Being very careful to only oil the outside of the leather, I did several light coats of oil instead of one thick sloppy coat as I would normally do to soften the leather. Once it stopped being crumbly I sewed the lens cap back on.
Because I didn't get any oil on the back of the leather, I was able to glue a strip of twill tape on the inside of the case. This acts like a hinge and worked like a charm. Thankfully I had a bit of twill tape exactly the right size.
The problem is the twill tape is white, so when the case is open, it's now really obvious. I'm going to seek out some old shoe polish and see if I can change the colour of the twill tape. If I do this again, I would probably dye the cloth with some arbutus bark and coffee to match the colour before glueing it together.
But the fix works and it looks perfect from the outside. If I can find a bit of leather thin enough and the right colour, I may sew it on the outside later, but this fix might be enough on its own. Time will tell.
I love my stainless steel pans (almost as much as my cast iron ones). Stainless steel are 100% non-stick when they come from the factory. The key is that they are smooth so there's nothing for the food to grab hold of. After 12 years of daily use, one of our pans is only partly non-stick because of a scratch. The rest are still non-stick. But it was easy to keep these non-stick by
1) avoid all metal from going near the pan - eliminate all metal cooking utensils from the house except for the ones stored with the cast iron.
2) avoid salting cold water which causes pockmarks which gets rid of the smooth
3) avoid all metal serving utensils (move the food into a serving dish when guests are over to prevent them from scratching the pan with the ladle)
4) never wash with metal or scrubbuds. I wash in soap and water with a soft cloth and a wooden paddle for scraping.
That's how I keep new pans non-stick. Fixing scratched ones is more of a challenge. I usually polish them with stainless steel polish for big scratches or pockmarks, or baking soda for small scratches. It takes about an hour of heavy scrubbing but it's so worth it!
Seasoning stainless steel is new to me. Thanks for posting about it. I'm off to read more.
I've always been acutely aware that learning about colour is a conscious act for me. It wasn't until recently that I discovered that it isn't for most people. They seem to learn about colour naturally. I want to improve my ability to understand and use colour in my creative works, so I've started reading the book Color Problems which is a practical guide to understanding and using colour published in 1901. Some of the science of how the eye works is a bit ... creative by our standards. But I've learned all sorts of fascinating things from this book already. When my eyes are tired from reading words, I look at the pictures (the book has over 100 coloured prints)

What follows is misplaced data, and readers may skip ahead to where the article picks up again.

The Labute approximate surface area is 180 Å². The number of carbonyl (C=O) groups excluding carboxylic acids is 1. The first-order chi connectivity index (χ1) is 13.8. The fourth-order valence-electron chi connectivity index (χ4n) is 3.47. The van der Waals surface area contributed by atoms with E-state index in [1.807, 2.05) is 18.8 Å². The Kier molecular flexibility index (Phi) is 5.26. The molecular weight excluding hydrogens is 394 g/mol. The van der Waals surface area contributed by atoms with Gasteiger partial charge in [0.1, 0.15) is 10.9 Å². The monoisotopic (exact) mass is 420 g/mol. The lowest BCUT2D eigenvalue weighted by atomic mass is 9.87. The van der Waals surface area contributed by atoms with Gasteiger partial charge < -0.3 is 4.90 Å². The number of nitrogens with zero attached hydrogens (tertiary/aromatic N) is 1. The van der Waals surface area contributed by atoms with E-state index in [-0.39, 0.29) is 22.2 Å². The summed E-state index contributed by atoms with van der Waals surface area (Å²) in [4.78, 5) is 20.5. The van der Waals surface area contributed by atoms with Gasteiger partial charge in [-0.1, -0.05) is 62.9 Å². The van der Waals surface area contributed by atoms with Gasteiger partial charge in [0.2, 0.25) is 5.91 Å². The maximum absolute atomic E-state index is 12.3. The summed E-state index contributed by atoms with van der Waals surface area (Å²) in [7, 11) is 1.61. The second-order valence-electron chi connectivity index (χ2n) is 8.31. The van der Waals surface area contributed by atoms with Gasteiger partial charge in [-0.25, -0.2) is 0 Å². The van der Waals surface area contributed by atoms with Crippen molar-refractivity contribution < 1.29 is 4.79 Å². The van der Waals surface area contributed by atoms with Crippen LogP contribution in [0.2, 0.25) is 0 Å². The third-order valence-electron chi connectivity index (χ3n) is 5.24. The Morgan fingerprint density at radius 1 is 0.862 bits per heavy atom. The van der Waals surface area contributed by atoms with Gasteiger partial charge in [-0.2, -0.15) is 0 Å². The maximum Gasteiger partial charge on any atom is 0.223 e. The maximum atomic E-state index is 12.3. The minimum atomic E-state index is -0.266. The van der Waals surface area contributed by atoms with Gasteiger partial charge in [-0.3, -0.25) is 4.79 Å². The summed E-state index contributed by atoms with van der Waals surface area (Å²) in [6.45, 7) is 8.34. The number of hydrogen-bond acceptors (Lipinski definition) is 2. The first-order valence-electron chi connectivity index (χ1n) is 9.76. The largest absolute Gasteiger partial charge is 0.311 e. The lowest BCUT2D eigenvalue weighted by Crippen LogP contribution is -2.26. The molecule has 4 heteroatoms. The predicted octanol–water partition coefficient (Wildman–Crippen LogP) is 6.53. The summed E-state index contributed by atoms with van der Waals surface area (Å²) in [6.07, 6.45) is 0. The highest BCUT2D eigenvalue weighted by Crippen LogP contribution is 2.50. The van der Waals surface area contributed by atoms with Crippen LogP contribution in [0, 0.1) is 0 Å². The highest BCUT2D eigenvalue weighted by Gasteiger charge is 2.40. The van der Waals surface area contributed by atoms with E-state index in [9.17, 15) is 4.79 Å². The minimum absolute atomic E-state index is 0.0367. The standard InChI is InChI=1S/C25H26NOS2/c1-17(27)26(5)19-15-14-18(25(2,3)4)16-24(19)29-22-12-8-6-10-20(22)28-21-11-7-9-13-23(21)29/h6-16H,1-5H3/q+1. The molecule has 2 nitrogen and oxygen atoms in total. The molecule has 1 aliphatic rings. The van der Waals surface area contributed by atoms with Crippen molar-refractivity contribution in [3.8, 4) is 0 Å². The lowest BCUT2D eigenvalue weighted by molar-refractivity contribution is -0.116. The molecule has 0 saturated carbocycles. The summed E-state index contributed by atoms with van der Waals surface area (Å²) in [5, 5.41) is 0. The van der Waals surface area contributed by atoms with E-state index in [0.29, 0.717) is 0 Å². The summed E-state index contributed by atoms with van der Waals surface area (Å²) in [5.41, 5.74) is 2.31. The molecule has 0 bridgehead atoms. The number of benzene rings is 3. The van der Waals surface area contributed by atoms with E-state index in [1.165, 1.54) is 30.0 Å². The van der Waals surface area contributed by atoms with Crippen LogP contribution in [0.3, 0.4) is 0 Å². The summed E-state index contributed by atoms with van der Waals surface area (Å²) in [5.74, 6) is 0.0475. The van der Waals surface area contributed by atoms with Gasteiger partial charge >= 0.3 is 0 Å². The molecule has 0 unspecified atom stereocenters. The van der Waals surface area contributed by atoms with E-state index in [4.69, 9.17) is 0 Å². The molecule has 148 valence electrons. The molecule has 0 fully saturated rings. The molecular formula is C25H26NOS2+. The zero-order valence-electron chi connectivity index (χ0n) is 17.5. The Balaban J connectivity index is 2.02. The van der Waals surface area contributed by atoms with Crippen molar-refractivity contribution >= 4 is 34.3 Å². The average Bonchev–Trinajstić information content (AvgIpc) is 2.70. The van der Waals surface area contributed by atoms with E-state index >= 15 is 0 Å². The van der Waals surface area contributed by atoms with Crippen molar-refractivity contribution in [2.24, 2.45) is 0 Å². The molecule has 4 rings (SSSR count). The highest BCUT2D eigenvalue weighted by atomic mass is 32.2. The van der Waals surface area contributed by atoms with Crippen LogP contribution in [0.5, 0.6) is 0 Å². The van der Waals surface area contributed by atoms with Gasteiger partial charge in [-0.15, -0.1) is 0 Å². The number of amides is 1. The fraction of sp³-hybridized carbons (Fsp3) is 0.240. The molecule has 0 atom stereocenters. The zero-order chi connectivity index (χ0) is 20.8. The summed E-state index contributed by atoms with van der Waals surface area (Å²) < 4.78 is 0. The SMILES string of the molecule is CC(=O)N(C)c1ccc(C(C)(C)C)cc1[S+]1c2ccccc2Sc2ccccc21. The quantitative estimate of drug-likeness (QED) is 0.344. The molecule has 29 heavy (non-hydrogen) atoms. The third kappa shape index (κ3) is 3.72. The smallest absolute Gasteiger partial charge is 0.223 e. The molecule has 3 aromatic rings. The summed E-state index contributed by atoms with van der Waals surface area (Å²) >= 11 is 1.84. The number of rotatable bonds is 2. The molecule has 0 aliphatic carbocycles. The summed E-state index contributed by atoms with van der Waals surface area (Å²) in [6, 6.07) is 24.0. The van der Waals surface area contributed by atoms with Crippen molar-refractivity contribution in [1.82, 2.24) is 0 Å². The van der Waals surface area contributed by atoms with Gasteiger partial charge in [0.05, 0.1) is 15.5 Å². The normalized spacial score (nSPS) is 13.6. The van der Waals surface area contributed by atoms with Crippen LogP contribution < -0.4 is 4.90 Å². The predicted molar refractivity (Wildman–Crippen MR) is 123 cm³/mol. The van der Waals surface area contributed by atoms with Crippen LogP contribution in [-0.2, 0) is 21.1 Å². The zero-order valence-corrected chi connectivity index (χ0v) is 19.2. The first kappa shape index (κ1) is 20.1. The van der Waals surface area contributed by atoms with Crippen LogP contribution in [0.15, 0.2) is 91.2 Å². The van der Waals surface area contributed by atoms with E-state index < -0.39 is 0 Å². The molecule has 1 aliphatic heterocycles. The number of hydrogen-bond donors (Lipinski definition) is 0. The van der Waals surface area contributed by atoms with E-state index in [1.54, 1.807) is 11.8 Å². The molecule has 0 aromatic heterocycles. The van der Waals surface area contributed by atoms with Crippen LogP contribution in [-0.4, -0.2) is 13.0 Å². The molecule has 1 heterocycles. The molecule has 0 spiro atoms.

This one, in particular, grabbed my attention.
Without reading the words, the grouping of colours seemed quite natural to me. But then I read the chapter about colour blindness and some of the different ways it manifests. It's funny, I can see that these aren't grouped by the colour they are supposed to be and yet, the groupings seem to make sense to me.
Now I'm curious about colourbliness. I know I'm not because I've been tested many times. But maybe there are many ways to perceive and interpret colour? I don't know. It's just an idle thought I had.
I'm going to bounce around google for a while to learn more about how people who are colour blind perceive the world. I want to learn more about this. Are there different kinds of colour blindness? What does it mean? Do people see the world in greyscale? Google will tell me, I'm sure. But I thought it would be fun to start a thread about it and see where it leads.
I suspect the point of this thread is that words that are very offensive in one part of the world, have no such emotional baggage in another.
Person A uses a word as they understand it to mean: for example faggot for describing a bundle of small sticks.
Person B lives in a part of the world where that word is an extreme insult.
Person A has no idea that Person B is insulted by this word. Person B is angry and upset that Person A is being deliberately offensive.
A has no idea there is a problem. B has no idea that A has no idea there is a problem. Things escalate.
This thread is about communicating. It's about helping people understand that this situation happens. Neither A nor B is to blame. But maybe B has the advantage because they are aware that something is wrong here, and they can use the tools at their disposal to communicate their discomfort. We have a snazzy report button that is perfect for this situation. Person B politely draws the attention of the moderators to the post in question and lets us know that this word is causing unpleasantness.